In fact, did you know that much of the gastrointestinal inflammation in dogs and cats is caused by giardiasis? That's why it's very important to go to the vet at the first sign of intestinal irregularity; the diagnosis of giardiasis in dogs is made through a stool analysis.

Treatment of giardia in dogs


If my dog is confirmed to have giardiasis, how is it treated? Giardia in dogs, unfortunately, is increasingly resistant to the usual drugs, so there are more and more dogs carrying this parasite. But that doesn't mean it's impossible!

If your vet diagnoses your dog with giardiasis, he will prescribe a treatment against this protozoan. In addition, the process will be closely monitored to see if the dog is responding well. The length of the treatment will be determined by your vet, but it should be borne in mind that even after the treatment has been completed, you will be tested for traces of giardiasis for several months afterwards. You can test positive even 6 months after treatment! Please note that even if the protozoa is killed and is no longer a danger, it takes a few months for the bloodstream to remove all the antigens.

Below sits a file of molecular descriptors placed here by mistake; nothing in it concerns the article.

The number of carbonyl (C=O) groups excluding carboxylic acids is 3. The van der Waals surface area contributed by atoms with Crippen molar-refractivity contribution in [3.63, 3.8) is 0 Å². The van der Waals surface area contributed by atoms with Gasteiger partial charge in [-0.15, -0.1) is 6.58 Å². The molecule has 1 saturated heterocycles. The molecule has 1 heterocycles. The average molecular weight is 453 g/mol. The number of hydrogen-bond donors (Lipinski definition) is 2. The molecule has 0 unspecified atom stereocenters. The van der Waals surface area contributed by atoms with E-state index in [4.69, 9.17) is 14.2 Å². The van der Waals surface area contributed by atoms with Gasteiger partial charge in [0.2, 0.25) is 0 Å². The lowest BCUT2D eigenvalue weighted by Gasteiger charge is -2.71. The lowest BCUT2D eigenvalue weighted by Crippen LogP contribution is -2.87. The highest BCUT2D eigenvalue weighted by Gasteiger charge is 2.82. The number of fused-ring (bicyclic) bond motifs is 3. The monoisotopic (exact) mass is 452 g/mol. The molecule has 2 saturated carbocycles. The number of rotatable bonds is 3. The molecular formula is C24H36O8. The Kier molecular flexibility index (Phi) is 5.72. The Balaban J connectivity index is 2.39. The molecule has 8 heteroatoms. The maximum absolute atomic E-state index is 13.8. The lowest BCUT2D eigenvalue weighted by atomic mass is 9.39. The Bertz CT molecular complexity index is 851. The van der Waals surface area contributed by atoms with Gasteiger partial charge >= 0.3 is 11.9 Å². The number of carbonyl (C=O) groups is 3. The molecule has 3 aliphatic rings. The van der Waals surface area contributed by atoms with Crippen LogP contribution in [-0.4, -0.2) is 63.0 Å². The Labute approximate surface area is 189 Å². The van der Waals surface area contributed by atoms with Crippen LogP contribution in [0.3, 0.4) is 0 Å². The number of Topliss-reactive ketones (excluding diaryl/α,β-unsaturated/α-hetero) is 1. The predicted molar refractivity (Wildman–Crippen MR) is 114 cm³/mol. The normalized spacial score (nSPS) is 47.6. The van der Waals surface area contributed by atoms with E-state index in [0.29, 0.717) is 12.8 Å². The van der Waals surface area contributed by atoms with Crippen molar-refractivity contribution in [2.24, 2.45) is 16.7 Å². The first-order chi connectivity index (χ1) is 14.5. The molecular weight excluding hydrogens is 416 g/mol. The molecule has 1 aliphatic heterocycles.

RELATED: How To Strengthen a Dog's Immune System

Can giardia in dogs be prevented?


There are always certain precautions you can take to help your dog develop healthy and away from problems. In the case of giardiasis in dogs, you can avoid it, or significantly reduce the risk by doing the following:


  • Always collect your dog's feces. This is in everyone's best interest, if we all collect our dog's feces, there will be no infected feces on the street.
  • Do not let your dog drink water that you do not know where it comes from or if it is healthy: puddles, pots, lagoons, rivers ...
  • Avoid walking your dog in areas where there are abandoned feces of other animals.
  • If your dog has a problem, don't assume it's the Giardia and mediate on your own. Always go to the vet!
  • Remember to deworm your pet always in the right dosage and at the right time. Avoid "natural" antiparasitic drugs. They don't work and shouldn't replace a treatment endorsed by veterinarians!